BRIEF DESCRIPTION OF THE DRAWINGS

The objects, features, and advantages of the present invention will be apparent to one skilled in the art in view of the following detailed description in which:

FIG. 1 is a block diagram of embodiments employing a computer system.

FIG. 2 is another block diagram of other embodiments employing a computer system.

FIGS. 3 a, 3 b, 3 c, 3 d and 3 e, together, depict specifics of messages of an embodiment employing an attempted transmission of a message to seek a hardware feature.

FIG. 4 is yet another block diagram of other embodiments employing a computer system.

FIG. 5 is still another block diagram of other embodiments employing a computer system.

FIG. 6 is a flow chart of an embodiment.

FIG. 7 is a flow chart of another embodiment.

FIGS. 8 a, 8 b and 8 c, together, depict specifics of messages of another embodiment employing an attempted transmission of a message to seek a hardware feature.

FIG. 9 is a flow chart of still another embodiment.

DETAILED DESCRIPTION

In the following description, for purposes of explanation, numerous details are set forth in order to provide a thorough understanding of the present invention. However, it will be apparent to one skilled in the art that these specific details are not required in order to practice the present invention as hereinafter claimed.

The present invention as hereinafter claimed concerns incorporating support for components of an electronic system to make and answer inquiries concerning the availability of one or more hardware features provided to enhance functionality, and support for some degree of arbitration and/or configuration of such hardware features, if present. Although the following discussion makes recurring mention of DMA controllers as a hardware feature, this choice of hardware feature is intended to be but an example of one possible hardware feature about which inquiry, arbitration and/or configuration takes place, with other hardware features in addition to or in place of a DMA controller being possible. Furthermore, although the following discussion centers on computer systems, it will be understood by those skilled in the art that the present invention as hereinafter claimed may be practiced in support of other forms of electronic system.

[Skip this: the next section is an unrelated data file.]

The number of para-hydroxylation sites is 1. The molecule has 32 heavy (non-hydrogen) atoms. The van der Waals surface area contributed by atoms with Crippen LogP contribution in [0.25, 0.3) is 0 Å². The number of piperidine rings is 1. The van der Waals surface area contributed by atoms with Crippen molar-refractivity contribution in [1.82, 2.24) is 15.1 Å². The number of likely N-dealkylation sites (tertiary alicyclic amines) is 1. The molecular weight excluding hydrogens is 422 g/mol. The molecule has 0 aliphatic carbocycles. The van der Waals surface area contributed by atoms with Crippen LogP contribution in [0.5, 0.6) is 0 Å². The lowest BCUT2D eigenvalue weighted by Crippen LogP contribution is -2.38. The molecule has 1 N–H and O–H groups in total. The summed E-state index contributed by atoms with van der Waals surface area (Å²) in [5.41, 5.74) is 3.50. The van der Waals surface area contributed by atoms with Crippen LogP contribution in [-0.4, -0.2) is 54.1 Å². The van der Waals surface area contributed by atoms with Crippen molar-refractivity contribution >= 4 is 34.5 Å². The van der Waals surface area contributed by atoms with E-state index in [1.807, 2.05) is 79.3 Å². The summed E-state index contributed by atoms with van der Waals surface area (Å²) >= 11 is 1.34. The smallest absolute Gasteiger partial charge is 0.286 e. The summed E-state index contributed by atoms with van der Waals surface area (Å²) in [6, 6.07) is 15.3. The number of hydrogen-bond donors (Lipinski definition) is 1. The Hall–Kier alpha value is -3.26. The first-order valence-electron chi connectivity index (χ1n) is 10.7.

FIG. 1 is a block diagram of embodiments employing a computer system. Computer system 100 is, at least in part, made up of processor 110, bus 119, logic 120, bus 149, and system memory 140. Processor 110, bus 119, logic 120, bus 149 and system memory 140 make up a form of core of computer system 100 capable of executing machine readable instructions that may be stored within system memory 140 and/or within other devices of computer system 100. However, as those skilled in the art will readily recognize, this is but one example of many possible forms of core of computer system 100, and that computer system 100 may also be further made up of other buses and devices not shown.

In various embodiments, processor 110 could be any of a variety of types of processor including a processor capable of executing at least a portion of the widely known and used “x86” instruction set originated by Intel Corporation, a corporation of Santa Clara, Calif. Also, in various possible embodiments, there could be more than one processor along with additional buses and/or devices to provide support for more than one processor (not shown).

Logic 120 is coupled to processor 110 via bus 119, and performs various functions in support of the execution of instructions by processor 110, including controlling and providing processor 110 with access to system memory 140 to which logic 120 is further coupled via bus 149. Logic 120 also provides access to other devices making up computer system 100 to which logic 120 is coupled via bus 169. In being coupled to buses 119, 149 and 169, and providing processor 110 with access to system memory 140 and other devices via bus 169, logic 120 serves as what is commonly referred to as a “bridge” between these buses. In serving as a bridge, logic 120 also provides computer system 100 with memory controller 122 to aid in carrying out transactions on bus 149, and configuration logic 127 to aid in configuring various hardware features within logic 120 for use during normal operation of computer system 100, including aiding in the carrying out of transactions across buses 119 and/or 169. To relieve processor 110 of some of the burden of carrying out some transfers of blocks of data, an example hardware feature of logic 120 may, in some embodiments, be DMA controller 130.